Employment

Matching Career-Seekers with Employers: New Ideas Emerge in Greater Charlotte Region

March 31, 2022

Data from the Carolina Across 100’s listening phase, which included surveys and interviews with stakeholders across the state, indicated major concerns related to employment and labor shortages. The Centralina Workforce Development Board has been tackling this issue by training talent, attracting employers, and serving as a match-maker to help reduce the labor shortage and expand opportunities for workers and employers.

In a booming region outside of Charlotte that has a network of interstates and comprises rural counties like Anson, Stanly, and Lincoln counties, the Centralina Workforce Development Board is building talent, matching career-seekers with employers, and working with economic development in attracting large companies to employ residents and contribute to the region.  

David Hollars, Executive Director of the Centralina Workforce Development Board, has been working in labor markets and workforce development for 42 years. After starting his career with the City of Charlotte, David joined the Centralina Council of Governments, working with the first multi-county, regional workforce development board in NC. David’s long career in one space gives him a unique perspective on careers, “Careers don’t happen immediately; there are things that happen along the way that build a career for someone.”  

The Centralina Workforce Development Board serves seven counties that have people moving across county lines to work, share commonality in skilled labor, and are outside of a major metro. The Board’s main charge is to see how to better deliver workforce development and labor market services at the local level.  

Hollars notes that, while challenges in labor and workforce development increased during the pandemic, they certainly were not new. . A jobs surplus without talent to match hiring requirements decreases the attractiveness of a region to potential employers looking to expand or relocate to the region. So, the Centralina Workforce Development Board is working to train talent, attract employers, and match the two groups to increase hiring.  

Success through collaboration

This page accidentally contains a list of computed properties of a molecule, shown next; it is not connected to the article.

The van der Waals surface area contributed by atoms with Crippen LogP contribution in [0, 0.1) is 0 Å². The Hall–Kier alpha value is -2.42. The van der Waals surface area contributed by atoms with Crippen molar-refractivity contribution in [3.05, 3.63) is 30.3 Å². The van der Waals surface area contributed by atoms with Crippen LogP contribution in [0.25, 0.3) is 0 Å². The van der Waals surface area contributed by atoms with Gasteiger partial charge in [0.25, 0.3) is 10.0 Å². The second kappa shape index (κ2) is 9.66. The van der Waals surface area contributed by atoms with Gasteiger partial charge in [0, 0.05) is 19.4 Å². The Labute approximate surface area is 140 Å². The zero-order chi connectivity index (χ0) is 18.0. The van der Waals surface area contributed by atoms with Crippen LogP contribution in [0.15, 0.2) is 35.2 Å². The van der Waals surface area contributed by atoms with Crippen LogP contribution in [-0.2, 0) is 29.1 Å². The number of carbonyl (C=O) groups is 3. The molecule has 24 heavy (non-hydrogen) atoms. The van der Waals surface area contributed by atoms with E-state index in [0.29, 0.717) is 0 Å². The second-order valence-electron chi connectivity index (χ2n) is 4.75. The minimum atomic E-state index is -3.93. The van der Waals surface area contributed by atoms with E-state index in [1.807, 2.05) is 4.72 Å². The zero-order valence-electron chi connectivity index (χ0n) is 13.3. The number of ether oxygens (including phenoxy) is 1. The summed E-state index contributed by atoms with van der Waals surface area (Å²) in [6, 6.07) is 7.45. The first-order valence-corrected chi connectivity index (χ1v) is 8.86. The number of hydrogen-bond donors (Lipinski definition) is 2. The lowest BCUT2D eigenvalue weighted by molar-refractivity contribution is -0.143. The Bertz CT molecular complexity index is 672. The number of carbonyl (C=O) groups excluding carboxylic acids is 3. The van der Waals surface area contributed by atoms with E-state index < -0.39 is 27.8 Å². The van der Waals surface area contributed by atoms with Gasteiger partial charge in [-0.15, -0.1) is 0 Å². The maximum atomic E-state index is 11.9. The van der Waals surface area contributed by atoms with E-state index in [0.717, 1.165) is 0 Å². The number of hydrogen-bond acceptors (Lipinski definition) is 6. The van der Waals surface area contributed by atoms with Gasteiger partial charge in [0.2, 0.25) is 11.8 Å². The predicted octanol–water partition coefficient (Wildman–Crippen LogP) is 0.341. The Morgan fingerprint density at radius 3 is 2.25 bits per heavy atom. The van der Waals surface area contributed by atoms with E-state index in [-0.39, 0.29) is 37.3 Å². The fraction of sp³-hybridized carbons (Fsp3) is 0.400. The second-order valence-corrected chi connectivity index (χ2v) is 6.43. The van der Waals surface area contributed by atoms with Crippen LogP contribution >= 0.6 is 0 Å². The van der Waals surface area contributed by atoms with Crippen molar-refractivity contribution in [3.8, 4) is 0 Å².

By building a committed network of local NCWorks Career Centers, economic development organizations, community colleges, employers, and chambers of commerce, the Board has been able to develop successful skills training programs and employment centers. To address labor shortage, the Board has been recruiting and getting traditionally excluded populations such as former offenders and disabled persons in front of employers. Through this effort, the Board is proving to employers the vast opportunity among career-seekers who have been historically overlooked.  

The Board has also partnered with Rowan-Cabarrus Community College to provide career-seekers with an 8-week manufacturing skills training through the NC Manufacturing Institute. At the end of the training period, career-seekers are given the chance to interview employers on their company culture, benefits, and type of work. After employers make hires, and the hire lasts more than 90 days, the employer pays the program a $1,000 fee to fund the next cohort of the program.  

Meeting workers where they are

Additionally, the Board has developed innovative virtual means of accomplishing its workforce development goals. For example, they created the NC Centralina app with access to all services, events, training, and success stories for the Board and its NCWorks Career Centers. The Centralina Virtual Career Marketplace, first implemented in 2019, allows career seekers and employers to connect in a virtual job fair space.  It also includes a chat widget that employers and career-seekers use to learn more about each other and get to know one another throughout the hiring process.  

The labor shortage presents a real opportunity to bring traditionally overlooked people into the talent pipeline. And, it gives employers a chance to rethink professional development, to invest in their new hires for retention purposes. Employers are becoming more flexible and accepting of career-seekers who might not have all the skills or might have a background traditionally considered “risky.”  

David sees a shift in what career-seekers are looking for in a job and the flexibility of employers. “The career-seeker has changed in terms of what they’re looking for. They’re looking for flexibility. They’re asking themselves: Is my employer willing to invest in me?”  David added that employers have to “step up their game and become an employer of choice” in order to compete for talent in this tight labor market. 

UNC-Chapel Hill’s Carolina Across 100 initiative is a 5-year program charged by Chancellor Kevin Guskiewicz which will partner with communities in all 100 North Carolina Counties to aid in pandemic recovery and help build resiliency. Stay connected with Carolina Across 100 as we continue to share data and resources.

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